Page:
Students were also asked to complete a reflective blog after each session.   The blog was a shared one which allowed other students to read and comment on   it. The students were given directed questions, relating to the session   content, to reflect on in their respective blogs

 Why   did I choose this module?
How does policy impact on both your personal and professional life?
New knowledge and you: has the earning impacted on you personally in any way?
How can you integrate behaviour change principles into your work?
What now? Reflect on your new knowledge both personally and professionally.
What transpired over the period of the module was a clear development of the   students both professionally and personally.

Students consistently applied the principles from some of the sessions to   their work and shared the successes and frustrations of this on their blogs.   Peers offered encouragement via the blogs which initiated further blog   dialogue between the students and supported each other in applying their   learning in practice.

What was particularly interesting was how students started to apply the   theories being taught to their personal lives and also shared these in their   blogs (e.g. joining weight loss programmes). What was apparent was the   support from the other students in making these changes in their lives.   Students that blogged would receive   comments from tutors and students which seemed to motivate them to add   further comments.  The tutor could have   moderated the discussions should this have been necessary.

Student feedback was very positive and so the use of reflective blogs has   been introduced in all the DL modules on the course to help with personal and   professional development.

ref: Cranton (2010) Transformational learning in an online environment. International Journal of Adult Vocational Education & Technology 1(2). 1-9.

 263 Using e-learning to enhance personal and professional development

251 – Peer-Support, Peer-Feedback and Self-Reflection in Assessment – Alison Purvis

Strand: Technology Enhanced Course

Anticipated outcomes: An approach to online peer-supported assessment will be presented and the value of peer-support and peer-feedback will be discussed.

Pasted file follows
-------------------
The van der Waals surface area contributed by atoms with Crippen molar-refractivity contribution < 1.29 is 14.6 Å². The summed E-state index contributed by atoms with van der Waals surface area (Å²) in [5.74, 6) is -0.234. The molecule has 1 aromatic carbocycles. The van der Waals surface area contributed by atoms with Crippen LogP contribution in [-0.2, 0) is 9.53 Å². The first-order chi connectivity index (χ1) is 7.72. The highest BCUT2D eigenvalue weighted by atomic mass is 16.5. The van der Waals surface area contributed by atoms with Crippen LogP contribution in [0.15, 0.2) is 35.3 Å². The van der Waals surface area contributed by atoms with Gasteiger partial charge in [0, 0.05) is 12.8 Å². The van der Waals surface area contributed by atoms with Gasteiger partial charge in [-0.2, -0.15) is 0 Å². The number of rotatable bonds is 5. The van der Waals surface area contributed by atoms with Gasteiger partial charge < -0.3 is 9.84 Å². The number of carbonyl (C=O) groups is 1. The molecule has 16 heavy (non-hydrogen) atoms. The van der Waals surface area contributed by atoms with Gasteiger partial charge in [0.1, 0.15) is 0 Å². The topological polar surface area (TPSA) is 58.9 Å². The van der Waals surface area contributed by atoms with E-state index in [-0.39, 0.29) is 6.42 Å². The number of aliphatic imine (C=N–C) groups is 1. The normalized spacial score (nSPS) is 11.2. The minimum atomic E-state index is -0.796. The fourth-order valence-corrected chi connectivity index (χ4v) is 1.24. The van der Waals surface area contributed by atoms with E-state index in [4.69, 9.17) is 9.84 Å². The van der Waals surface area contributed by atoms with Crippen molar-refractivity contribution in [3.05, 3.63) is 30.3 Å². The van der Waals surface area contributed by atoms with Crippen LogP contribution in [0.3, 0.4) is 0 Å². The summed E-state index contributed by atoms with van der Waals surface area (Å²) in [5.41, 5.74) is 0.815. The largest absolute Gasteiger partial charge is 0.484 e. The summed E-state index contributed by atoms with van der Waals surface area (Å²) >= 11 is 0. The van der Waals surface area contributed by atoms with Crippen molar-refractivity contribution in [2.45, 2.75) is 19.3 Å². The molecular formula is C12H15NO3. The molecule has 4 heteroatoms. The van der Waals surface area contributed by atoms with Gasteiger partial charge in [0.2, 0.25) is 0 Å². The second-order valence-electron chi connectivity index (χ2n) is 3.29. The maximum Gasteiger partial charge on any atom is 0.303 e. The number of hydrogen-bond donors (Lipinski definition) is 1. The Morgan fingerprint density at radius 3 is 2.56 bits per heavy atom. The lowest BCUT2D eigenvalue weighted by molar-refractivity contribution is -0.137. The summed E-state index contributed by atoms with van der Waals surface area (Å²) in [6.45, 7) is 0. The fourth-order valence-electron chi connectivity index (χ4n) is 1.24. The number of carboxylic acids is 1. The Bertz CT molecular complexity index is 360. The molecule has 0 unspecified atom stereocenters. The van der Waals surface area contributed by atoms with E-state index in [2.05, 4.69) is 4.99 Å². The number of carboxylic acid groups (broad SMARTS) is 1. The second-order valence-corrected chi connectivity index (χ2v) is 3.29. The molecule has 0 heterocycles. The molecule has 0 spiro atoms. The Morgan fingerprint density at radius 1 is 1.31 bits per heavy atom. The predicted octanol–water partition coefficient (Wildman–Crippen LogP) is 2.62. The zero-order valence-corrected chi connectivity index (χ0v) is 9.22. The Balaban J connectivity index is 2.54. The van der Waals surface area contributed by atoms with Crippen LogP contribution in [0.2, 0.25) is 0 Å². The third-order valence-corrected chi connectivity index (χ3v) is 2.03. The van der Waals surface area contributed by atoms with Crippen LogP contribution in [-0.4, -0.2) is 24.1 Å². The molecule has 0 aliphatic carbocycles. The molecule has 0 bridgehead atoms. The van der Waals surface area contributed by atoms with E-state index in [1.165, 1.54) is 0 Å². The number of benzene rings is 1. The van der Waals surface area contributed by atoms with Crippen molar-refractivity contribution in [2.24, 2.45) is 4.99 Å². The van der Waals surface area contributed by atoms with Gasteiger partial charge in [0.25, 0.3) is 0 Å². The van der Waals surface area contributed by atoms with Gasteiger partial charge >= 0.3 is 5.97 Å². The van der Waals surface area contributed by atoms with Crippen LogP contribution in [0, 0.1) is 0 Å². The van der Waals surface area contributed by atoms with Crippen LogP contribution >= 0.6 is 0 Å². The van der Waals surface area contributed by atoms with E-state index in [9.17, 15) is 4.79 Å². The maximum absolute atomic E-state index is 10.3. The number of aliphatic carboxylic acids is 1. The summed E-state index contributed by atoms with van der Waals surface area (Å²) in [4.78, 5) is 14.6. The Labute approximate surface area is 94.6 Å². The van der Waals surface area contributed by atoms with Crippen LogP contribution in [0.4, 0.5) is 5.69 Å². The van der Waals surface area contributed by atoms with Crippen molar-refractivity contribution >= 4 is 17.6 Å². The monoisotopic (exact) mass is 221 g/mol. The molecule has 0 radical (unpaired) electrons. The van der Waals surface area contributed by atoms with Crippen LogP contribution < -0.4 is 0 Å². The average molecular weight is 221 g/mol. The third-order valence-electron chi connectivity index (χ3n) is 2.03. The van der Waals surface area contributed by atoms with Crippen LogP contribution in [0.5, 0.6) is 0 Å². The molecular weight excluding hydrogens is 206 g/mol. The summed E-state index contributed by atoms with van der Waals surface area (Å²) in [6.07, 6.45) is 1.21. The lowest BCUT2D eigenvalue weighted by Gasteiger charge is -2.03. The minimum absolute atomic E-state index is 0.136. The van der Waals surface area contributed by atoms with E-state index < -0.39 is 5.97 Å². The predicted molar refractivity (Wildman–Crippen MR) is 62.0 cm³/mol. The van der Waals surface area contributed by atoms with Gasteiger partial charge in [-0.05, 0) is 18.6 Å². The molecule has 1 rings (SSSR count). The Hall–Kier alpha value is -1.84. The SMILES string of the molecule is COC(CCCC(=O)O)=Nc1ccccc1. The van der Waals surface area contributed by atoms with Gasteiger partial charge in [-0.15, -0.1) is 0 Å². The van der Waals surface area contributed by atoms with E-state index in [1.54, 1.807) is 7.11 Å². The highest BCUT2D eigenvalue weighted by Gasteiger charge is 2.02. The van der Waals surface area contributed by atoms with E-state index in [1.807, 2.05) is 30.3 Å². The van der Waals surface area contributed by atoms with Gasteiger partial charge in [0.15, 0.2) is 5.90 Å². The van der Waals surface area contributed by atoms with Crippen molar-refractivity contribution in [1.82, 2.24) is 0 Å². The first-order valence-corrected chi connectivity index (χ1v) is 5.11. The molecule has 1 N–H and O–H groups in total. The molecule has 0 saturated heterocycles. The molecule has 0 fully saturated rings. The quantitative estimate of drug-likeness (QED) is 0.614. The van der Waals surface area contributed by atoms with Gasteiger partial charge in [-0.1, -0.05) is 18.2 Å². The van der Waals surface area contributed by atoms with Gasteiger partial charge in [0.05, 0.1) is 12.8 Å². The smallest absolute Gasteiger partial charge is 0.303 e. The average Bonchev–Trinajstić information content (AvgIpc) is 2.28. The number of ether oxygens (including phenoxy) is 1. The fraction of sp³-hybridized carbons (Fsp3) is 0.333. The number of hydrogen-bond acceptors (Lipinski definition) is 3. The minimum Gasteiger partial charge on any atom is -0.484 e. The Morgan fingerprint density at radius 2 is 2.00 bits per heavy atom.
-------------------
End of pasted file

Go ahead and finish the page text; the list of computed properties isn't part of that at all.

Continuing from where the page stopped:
Session outline (or abstract): Assessment is often the driving force for learning and student engagement (Taras 2002).  The alignment of learning activities to assessment outcomes can increase the perceived value of those activities. A level 6 blended learning module (Applied Physiology of Sport Performance, Department of Sport, Faculty of Health and Wellbeing), was developed from a “little-and-often” assessment model to a 2-task model in response to changes in assessment regulations and policies.  The regulatory changes allowed the module teaching team an opportunity to review of the learning, teaching and assessment strategy in the module and as a result significant changes were made to both delivery and methods of assessment. The place of the module within the course and the connections between students as members of a course were also considerations of the module redesign. One of the two assessment tasks was specifically designed to encourage both face-to-face and virtual connections between student course-mates.  A combination of face-to-face groups and online peer-support and feedback groups were implemented as mechanisms to engage the cohort of 74 students with assessment and to increase student collaboration and communication (Boud, Cohen and Sampson 1999).  Following the peer-support and feedback, students engaged in a reflection of their experience which was included within their assessment submission.  Towards the end of the module delivery, students were also asked for their feedback on the peer-support activity (38 responses).  The staff and student experience of the changes in learning, teaching and assessment in the module will be presented.